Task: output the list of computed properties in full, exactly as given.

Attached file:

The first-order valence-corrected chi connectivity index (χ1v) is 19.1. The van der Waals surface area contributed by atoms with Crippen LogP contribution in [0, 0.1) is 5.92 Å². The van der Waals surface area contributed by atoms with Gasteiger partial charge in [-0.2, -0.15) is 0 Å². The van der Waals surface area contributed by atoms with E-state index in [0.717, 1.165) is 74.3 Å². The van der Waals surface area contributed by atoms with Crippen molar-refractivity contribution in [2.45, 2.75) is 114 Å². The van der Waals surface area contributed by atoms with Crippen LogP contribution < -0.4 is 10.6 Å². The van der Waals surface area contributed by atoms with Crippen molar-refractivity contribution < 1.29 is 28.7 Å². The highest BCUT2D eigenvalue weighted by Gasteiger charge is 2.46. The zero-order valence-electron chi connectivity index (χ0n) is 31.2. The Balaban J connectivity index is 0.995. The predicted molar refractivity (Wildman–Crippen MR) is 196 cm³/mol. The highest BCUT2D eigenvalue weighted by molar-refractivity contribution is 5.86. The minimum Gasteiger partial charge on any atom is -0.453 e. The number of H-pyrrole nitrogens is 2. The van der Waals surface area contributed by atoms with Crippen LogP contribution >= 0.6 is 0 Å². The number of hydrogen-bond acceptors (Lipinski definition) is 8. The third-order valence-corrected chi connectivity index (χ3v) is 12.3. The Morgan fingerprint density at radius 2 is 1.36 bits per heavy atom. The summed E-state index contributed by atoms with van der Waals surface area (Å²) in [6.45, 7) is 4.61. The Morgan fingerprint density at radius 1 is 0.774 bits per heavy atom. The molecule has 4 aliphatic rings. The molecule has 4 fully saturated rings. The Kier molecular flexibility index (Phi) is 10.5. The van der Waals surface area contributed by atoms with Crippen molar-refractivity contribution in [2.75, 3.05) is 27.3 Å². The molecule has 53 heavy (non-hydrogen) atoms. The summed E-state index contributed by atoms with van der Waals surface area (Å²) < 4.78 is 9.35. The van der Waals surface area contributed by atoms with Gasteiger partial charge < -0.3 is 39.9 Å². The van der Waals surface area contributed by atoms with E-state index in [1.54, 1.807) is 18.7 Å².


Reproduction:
The first-order valence-corrected chi connectivity index (χ1v) is 19.1. The van der Waals surface area contributed by atoms with Crippen LogP contribution in [0, 0.1) is 5.92 Å². The van der Waals surface area contributed by atoms with Gasteiger partial charge in [-0.2, -0.15) is 0 Å². The van der Waals surface area contributed by atoms with E-state index in [0.717, 1.165) is 74.3 Å². The van der Waals surface area contributed by atoms with Crippen molar-refractivity contribution in [2.45, 2.75) is 114 Å². The van der Waals surface area contributed by atoms with Crippen LogP contribution < -0.4 is 10.6 Å². The van der Waals surface area contributed by atoms with Crippen molar-refractivity contribution < 1.29 is 28.7 Å². The highest BCUT2D eigenvalue weighted by Gasteiger charge is 2.46. The zero-order valence-electron chi connectivity index (χ0n) is 31.2. The Balaban J connectivity index is 0.995. The predicted molar refractivity (Wildman–Crippen MR) is 196 cm³/mol. The highest BCUT2D eigenvalue weighted by molar-refractivity contribution is 5.86. The minimum Gasteiger partial charge on any atom is -0.453 e. The number of H-pyrrole nitrogens is 2. The van der Waals surface area contributed by atoms with Crippen LogP contribution >= 0.6 is 0 Å². The number of hydrogen-bond acceptors (Lipinski definition) is 8. The third-order valence-corrected chi connectivity index (χ3v) is 12.3. The Morgan fingerprint density at radius 2 is 1.36 bits per heavy atom. The summed E-state index contributed by atoms with van der Waals surface area (Å²) in [6.45, 7) is 4.61. The Morgan fingerprint density at radius 1 is 0.774 bits per heavy atom. The molecule has 4 aliphatic rings. The molecule has 4 fully saturated rings. The Kier molecular flexibility index (Phi) is 10.5. The van der Waals surface area contributed by atoms with Crippen molar-refractivity contribution in [2.75, 3.05) is 27.3 Å². The molecule has 53 heavy (non-hydrogen) atoms. The summed E-state index contributed by atoms with van der Waals surface area (Å²) < 4.78 is 9.35. The van der Waals surface area contributed by atoms with Gasteiger partial charge < -0.3 is 39.9 Å². The van der Waals surface area contributed by atoms with E-state index in [1.54, 1.807) is 18.7 Å².